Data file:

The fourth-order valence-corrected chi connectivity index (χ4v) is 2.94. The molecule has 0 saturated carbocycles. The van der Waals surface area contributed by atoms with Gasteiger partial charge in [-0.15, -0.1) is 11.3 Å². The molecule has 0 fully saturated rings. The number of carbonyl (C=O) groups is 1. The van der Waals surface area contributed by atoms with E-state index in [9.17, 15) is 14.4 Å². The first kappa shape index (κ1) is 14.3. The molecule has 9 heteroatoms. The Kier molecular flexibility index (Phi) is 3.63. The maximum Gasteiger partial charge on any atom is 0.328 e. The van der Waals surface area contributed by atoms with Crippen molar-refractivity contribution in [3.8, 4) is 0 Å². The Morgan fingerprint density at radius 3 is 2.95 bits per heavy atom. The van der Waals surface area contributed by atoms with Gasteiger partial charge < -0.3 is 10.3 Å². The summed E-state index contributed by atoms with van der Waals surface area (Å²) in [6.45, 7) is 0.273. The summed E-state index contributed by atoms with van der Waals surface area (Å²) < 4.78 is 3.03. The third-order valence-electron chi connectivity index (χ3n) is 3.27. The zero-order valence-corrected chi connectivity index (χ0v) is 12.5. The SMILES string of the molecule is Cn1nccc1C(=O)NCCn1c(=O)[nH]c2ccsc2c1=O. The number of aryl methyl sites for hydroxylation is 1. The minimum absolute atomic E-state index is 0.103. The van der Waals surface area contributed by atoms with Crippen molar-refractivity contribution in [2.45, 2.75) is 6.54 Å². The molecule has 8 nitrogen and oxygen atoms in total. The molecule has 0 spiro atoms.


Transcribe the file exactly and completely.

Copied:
The fourth-order valence-corrected chi connectivity index (χ4v) is 2.94. The molecule has 0 saturated carbocycles. The van der Waals surface area contributed by atoms with Gasteiger partial charge in [-0.15, -0.1) is 11.3 Å². The molecule has 0 fully saturated rings. The number of carbonyl (C=O) groups is 1. The van der Waals surface area contributed by atoms with E-state index in [9.17, 15) is 14.4 Å². The first kappa shape index (κ1) is 14.3. The molecule has 9 heteroatoms. The Kier molecular flexibility index (Phi) is 3.63. The maximum Gasteiger partial charge on any atom is 0.328 e. The van der Waals surface area contributed by atoms with Crippen molar-refractivity contribution in [3.8, 4) is 0 Å². The Morgan fingerprint density at radius 3 is 2.95 bits per heavy atom. The van der Waals surface area contributed by atoms with Gasteiger partial charge < -0.3 is 10.3 Å². The summed E-state index contributed by atoms with van der Waals surface area (Å²) in [6.45, 7) is 0.273. The summed E-state index contributed by atoms with van der Waals surface area (Å²) < 4.78 is 3.03. The third-order valence-electron chi connectivity index (χ3n) is 3.27. The zero-order valence-corrected chi connectivity index (χ0v) is 12.5. The SMILES string of the molecule is Cn1nccc1C(=O)NCCn1c(=O)[nH]c2ccsc2c1=O. The number of aryl methyl sites for hydroxylation is 1. The minimum absolute atomic E-state index is 0.103. The van der Waals surface area contributed by atoms with Crippen molar-refractivity contribution in [2.45, 2.75) is 6.54 Å². The molecule has 8 nitrogen and oxygen atoms in total. The molecule has 0 spiro atoms.